The forecast through May indicates that exceptional deficits will shrink in Cambodia and Thailand, but deficits will remain widespread and severe deficits will emerge in northern Thailand. Intense deficits will emerge in southern Myanmar, the Malay Peninsula, northern Sumatra, central Laos, southern Vietnam, Philippines, and northeastern Borneo. Deficits will persist in Papua New Guinea. Areas of surplus include western Myanmar, Indonesian Borneo and Java.
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The April 2018 Outlook indicates wetter than normal conditions in India, East Africa, and northwest Brazil. Significantly warmer than normal temperatures are forecast for Far East Russia and Alaska, much of eastern China, particularly the Yangtze River Basin from Shanghai to Chongqing, and eastern Australia from Brisbane to Canberra.
Cambodia continues to stand out through May in Southeast Asia with exceptional water deficit in the west. Surpluses are forecast for much of the rest of Southeast Asia, the Philippines, and Malaysia, and may be especially intense in western Myanmar, around the Gulf of Tonkin, central Philippines, and Brunei. Deficits will emerge in the southern tip of Sumatra and into Java, but are expected to nearly disappear in Papua New Guinea, persisting mainly around the Gulf of Papua. After May, surpluses in the region will retreat and Cambodia will return to near-normal conditions.
The forecast indicates a transition away from widespread water surpluses and towards the gradual emergence of deficits. Exceptional deficits in western Cambodia are expected to persist through February or longer, but should diminish in extent after November. From September through November moderate deficits will begin to emerge in Thailand, the Malay Peninsula, southern Sumatra, and Java, and thereafter in Borneo and Sulawesi.
From April through June water deficits are forecast to emerge on Java, southern Sumatra, and southern Borneo, but will recede in Cambodia except for a pocket of exceptional deficits northeast of Tonlé Sap. Surpluses are forecast for central Vietnam, the Malay Peninsula, northern Sumatra, northeast Borneo, and Mindanao. After June, deficits are forecast for most of the region, with severe to exceptional deficits in Malaysia, Indonesia, Papua New Guinea, and eastern Mindanao.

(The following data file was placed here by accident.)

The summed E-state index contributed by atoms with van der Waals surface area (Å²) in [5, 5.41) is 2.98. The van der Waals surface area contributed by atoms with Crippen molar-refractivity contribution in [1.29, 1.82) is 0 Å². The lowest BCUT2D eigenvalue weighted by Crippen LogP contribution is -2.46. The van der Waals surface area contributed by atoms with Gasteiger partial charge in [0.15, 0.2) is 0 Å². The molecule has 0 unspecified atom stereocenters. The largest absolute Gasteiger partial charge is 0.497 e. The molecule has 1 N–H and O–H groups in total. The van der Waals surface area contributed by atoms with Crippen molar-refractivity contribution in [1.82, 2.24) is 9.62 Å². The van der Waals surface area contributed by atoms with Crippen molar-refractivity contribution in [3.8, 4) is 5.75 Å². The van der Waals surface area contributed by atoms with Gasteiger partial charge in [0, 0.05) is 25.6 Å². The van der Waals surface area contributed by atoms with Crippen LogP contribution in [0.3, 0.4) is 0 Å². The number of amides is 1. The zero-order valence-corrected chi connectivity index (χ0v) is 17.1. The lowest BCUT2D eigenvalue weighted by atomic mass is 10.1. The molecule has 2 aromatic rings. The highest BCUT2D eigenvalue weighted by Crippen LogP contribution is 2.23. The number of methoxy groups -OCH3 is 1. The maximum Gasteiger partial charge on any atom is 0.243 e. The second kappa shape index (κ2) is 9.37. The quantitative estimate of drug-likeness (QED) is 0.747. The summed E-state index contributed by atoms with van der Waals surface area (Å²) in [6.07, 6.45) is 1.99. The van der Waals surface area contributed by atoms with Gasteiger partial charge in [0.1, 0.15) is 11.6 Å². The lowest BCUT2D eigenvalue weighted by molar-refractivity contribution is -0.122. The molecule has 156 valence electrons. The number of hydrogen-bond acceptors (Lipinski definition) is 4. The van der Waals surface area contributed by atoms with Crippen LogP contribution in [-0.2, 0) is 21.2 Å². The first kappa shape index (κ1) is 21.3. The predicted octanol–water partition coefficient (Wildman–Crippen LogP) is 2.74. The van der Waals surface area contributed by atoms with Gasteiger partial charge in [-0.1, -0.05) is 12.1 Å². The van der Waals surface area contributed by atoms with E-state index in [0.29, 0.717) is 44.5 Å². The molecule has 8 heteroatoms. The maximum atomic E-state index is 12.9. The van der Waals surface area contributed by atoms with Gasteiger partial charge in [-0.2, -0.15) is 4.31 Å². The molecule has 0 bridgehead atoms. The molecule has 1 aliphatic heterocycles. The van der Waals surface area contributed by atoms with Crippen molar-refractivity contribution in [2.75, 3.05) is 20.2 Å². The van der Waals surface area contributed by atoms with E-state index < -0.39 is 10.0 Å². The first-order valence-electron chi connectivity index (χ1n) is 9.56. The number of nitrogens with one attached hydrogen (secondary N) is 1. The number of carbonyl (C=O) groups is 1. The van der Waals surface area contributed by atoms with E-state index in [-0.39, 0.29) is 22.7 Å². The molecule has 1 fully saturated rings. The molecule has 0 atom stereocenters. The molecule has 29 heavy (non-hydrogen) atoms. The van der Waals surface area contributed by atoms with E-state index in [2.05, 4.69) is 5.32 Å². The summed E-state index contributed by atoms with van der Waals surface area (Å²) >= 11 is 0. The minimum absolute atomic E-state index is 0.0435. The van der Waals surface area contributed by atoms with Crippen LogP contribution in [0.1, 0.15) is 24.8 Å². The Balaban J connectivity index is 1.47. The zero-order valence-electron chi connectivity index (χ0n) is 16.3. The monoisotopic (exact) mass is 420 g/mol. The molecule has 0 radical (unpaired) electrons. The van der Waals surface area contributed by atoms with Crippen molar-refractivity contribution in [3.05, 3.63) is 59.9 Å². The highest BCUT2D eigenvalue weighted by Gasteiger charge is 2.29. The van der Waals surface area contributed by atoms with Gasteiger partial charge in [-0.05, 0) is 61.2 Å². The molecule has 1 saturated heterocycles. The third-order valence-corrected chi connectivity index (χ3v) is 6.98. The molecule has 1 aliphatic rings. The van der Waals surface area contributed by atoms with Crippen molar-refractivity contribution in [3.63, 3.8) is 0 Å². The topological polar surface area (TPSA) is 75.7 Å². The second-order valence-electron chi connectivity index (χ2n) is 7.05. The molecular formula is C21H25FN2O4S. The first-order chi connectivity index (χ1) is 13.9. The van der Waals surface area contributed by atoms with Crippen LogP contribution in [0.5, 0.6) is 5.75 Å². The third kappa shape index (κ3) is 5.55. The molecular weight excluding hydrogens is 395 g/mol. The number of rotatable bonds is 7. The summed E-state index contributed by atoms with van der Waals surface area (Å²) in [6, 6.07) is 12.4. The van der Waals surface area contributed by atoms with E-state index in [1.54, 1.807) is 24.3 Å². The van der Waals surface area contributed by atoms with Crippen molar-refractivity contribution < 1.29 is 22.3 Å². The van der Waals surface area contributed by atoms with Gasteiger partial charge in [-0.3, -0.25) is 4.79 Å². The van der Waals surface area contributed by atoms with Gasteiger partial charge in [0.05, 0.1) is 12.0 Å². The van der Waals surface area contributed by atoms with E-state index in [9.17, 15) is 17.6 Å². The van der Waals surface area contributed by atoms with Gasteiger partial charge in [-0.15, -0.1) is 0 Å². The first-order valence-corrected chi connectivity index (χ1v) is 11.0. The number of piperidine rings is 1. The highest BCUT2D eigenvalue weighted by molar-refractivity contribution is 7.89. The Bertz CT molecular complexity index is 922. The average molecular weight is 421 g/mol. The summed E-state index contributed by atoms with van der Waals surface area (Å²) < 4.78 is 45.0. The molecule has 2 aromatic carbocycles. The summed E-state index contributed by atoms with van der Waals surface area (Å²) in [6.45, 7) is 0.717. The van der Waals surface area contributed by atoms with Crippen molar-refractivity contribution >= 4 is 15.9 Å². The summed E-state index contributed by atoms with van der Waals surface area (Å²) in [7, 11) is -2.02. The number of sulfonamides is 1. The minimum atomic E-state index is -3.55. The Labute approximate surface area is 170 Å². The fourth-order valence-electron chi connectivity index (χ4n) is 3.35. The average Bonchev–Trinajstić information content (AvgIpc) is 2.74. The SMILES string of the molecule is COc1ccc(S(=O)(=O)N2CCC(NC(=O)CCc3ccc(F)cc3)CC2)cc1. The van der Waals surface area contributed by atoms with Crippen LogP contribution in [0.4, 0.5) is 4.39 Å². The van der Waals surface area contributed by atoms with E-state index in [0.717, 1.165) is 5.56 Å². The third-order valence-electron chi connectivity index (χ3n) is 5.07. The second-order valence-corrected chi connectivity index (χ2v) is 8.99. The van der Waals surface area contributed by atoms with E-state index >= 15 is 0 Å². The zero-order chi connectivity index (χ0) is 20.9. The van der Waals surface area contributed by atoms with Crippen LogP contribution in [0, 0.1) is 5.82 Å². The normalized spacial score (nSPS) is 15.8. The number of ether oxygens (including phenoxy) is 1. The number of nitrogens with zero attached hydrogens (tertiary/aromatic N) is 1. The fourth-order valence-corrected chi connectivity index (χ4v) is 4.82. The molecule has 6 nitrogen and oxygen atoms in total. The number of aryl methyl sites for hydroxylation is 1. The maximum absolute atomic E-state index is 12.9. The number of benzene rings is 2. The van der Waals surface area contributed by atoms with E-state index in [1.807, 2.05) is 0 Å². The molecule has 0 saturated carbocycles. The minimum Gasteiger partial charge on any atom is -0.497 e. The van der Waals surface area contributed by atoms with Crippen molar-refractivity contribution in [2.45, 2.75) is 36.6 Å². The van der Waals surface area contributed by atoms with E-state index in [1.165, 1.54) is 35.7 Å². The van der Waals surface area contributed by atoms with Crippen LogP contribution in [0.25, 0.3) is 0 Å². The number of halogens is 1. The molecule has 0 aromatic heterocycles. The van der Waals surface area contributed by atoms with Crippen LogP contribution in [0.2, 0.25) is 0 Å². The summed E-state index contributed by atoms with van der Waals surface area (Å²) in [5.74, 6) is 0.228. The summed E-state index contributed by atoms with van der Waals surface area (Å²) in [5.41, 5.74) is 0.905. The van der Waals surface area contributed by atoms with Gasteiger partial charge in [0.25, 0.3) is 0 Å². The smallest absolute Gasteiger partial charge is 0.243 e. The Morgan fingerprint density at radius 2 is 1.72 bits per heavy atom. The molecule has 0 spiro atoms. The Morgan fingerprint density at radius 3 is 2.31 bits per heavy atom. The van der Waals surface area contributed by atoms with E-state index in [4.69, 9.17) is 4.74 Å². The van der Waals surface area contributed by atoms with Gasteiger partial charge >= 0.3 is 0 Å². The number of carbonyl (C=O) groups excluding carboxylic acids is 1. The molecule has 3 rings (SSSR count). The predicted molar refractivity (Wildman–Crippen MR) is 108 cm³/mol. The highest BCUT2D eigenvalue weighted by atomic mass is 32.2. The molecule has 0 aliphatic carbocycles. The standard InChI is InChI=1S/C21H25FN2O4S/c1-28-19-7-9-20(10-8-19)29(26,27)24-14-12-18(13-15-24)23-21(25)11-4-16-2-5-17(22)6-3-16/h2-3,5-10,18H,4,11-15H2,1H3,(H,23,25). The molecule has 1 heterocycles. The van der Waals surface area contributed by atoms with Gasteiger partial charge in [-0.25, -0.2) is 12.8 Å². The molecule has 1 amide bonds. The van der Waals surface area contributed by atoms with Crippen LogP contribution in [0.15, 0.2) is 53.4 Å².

Water surpluses are forecast for Laos, central Vietnam, and the Malay Peninsula through March. Exceptional deficits will persist in Cambodia near Tonlé Sap Lake during this period. After March, a transition to water deficits in parts of Malaysia, Indonesia, and Papua New Guinea is forecast, and deficits will continue to emerge through September.
Regions likely to have significant water deficits for the 12-month period from October 2016 through September 2017 include: Arkansas, Louisiana, Mississippi, Alabama, Georgia, eastern Brazil, Scandinavia, Arctic Russia, northern Africa, the Arabian Peninsula, and southern India. Water surpluses are forecast for: southern Idaho, northeastern Nevada, and northwestern Utah, southern Mediterranean Spain, western European Russia, eastern Romania, Poland, Ukraine, Belarus, Lithuania, Vietnam, and Jiangsu, China. This watch list is based on ISciences Water Security Indicator Model (WSIM) Global Water Monitor and Forecast issued 9 January 2017.
Though water surpluses are forecast for many parts of the region through February, exceptional deficits will persist in Cambodia through May. Exceptional surpluses are forecast to persist through February in Laos and in central Vietnam through May. Surpluses of lesser severity are forecast for the next three months in the southern Malay Peninsula, Java, southern Vietnam, and Gorontalo, Indonesia.
Regions likely to have significant water deficits for the 12-month period from September 2016 through August 2017 include: the US South; Chile; Scandinavia; northern Africa, southern Somalia, and South Africa; the Middle East; southern India; Cambodia; and northern Russia. Water surpluses are forecast for: southern Minnesota, Nicaragua, Kazakhstan, Bangladesh, western Myanmar, Laos, Vietnam, and Jiangsu and Shanghai, China This watch list is based on ISciences Water Security Indicator Model (WSIM) Global Water Monitor and Forecast issued 6 December 2016.
Though water surpluses are forecast for many parts of the region through January, exceptional deficits will persist in Cambodia through April. Surpluses are forecast through January in Laos, southern Vietnam, Java, Flores Island, eastern Borneo, Mindanao, and western Luzon, which may be exceptional in some areas. With the exception of the Philippines, many parts of the region will transition to water deficits from February through April.